Sunday, May 2, 2010


MAY FIRST being written on MAY SECOND.
Last week I expressed - as in squeezed out - a lot of thoughts on the music program.
I promise not to make this another such diatribe.

Yesterday, May 1st, four of our organ group went as scheduled, to Kennebunk for the May Day Fair. We were set up and playing by 10:30. It was warm and breezy, a lovely day to be out in the fresh air on the edge of the Mousam River. Brian's friends, Mark who plays guitar and Mary who plays flute, joined him in some duets.

I have not seen such a turn out for any local event since last year in West Kennebunk at their Family Fun Fair. Those Kennebunk people (I used to be one) know how to have a great event. There was a parade with dozens of liittle baseball players proudly sporting their red, blue and black jerseys. There was a bagpipe band in pretty blue plaid kilts. The Shriners were there with both the moped team and the little yellow car team. The Shoe String puppeteers were there. That impressive group from Portland wear oversized wildly fashioned and colorful outfits, and oversized papier mache heads with rather grotesque features. They march in total disorder led by a character on stilts which elevate him to about twelve feet tall. They are a very special group. There was a drum corp wearing Mexican hats. (A bit early for Cinco de Mayo!) We don't have a significant number of Mexican illegal immigrants in Maine so no political statement was intended, I am sure. There was a parade of vehicles of interest, large wreckers and tow trucks, etc. The American Legion provided an honor guard and grand marshall. NICE PARADE.

Back to MUSIC - I went to GOOGLE to see what I could find in "Music about May". Google took me to Cape May, a list of people named May both first and last, and people named Musick. It further referred me to people named Mary. I actually thought it was pretty funny. I then went to Songs about May" and that was more interesting. I suppose I could have stopped at "A Tisket, A Tasket" which is apparently about a May Basket. Remember those? We delivered them to someone's door and then ran. Originally that little adventure was for girls and boys, and the "hangee" chased the "hanger" and gave her/him a kiss. In my childhood we hung them on everyone in the neighborhood. I remember my Mom making the baskets out of little paper cups and yards of crepe paper carefully crimped and pleated; then glued to the cups. Handles were made of braided crepe paper or pretty ribbons. Good heavens! Do any mothers today have time for such things? One year the minister's wife down the street from us, though not of our church, was very ill. Mom made a basket from a half-pint ice cream box - you know, the little square ones like gold fish used to come in - and filled it with vanilla ice cream for her. Once again I digress, which is a great failing of mine when I am writing.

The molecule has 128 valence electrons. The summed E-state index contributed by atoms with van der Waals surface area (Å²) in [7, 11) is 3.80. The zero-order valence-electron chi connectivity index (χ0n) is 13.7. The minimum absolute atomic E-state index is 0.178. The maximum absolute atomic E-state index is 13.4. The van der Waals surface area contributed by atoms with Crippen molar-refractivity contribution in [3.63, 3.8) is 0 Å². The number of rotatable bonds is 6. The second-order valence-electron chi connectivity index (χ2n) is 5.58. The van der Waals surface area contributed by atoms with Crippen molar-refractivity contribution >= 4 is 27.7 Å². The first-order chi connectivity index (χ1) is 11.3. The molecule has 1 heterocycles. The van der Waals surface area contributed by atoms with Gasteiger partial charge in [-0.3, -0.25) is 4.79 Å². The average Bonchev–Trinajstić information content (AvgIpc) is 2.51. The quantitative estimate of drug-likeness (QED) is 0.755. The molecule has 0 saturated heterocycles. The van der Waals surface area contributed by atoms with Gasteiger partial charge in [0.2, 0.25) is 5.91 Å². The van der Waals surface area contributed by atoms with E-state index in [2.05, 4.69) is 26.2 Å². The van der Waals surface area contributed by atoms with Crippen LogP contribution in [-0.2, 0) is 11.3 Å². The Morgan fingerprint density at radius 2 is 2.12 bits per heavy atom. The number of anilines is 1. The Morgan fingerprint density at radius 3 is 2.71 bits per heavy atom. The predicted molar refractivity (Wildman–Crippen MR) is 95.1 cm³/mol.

May 1st it seems, is actually International Workers' Day. There are a number of songs written to that theme, one being Pete Seeger's "Talking Union". Continuing to look for some lovely music for a lovely month, I found a site with two Irish pieces, written in Gaelic! There were translations but no music. Following is a verse from Ecstasy of Spring:

May clad in cloth of gold
Commeth this way.
The fluting of black birds
Heralds the day.

The second had no name. They are both beautiful pastoral poems. If you are interested Google "Ecstasy of Spring". If you are inclined, try writing some music to accompany them. You never know how far that will take you.

SO, the only song I could come up with is from the wonderful musical "Camelot".

In brief, "It's May, THE LUSTY MONTH OF MAY, That lovely month when every one goes blissfully astray. It's here, That shocking time of year when tons of wicked little thoughts merrily appear. It's May, That gorgeous holiday, when every maiden prays that her lad will be a cad. It's mad, it's gay! A libelous display. Those dreary vows that everyone takes, everyone breaks. Everyone makes divine mistakes - The Lusty Month of May" There is much more to it, this amusing light-hearted song which Guenevere sings so gaily.

Lowrey has this in EZ Play book #287 and Hal Leonard has published a complete souvenir folio of Camelot in traditional piano music with chords for other instruments.

Keep a song in your heart and keep the music playing.


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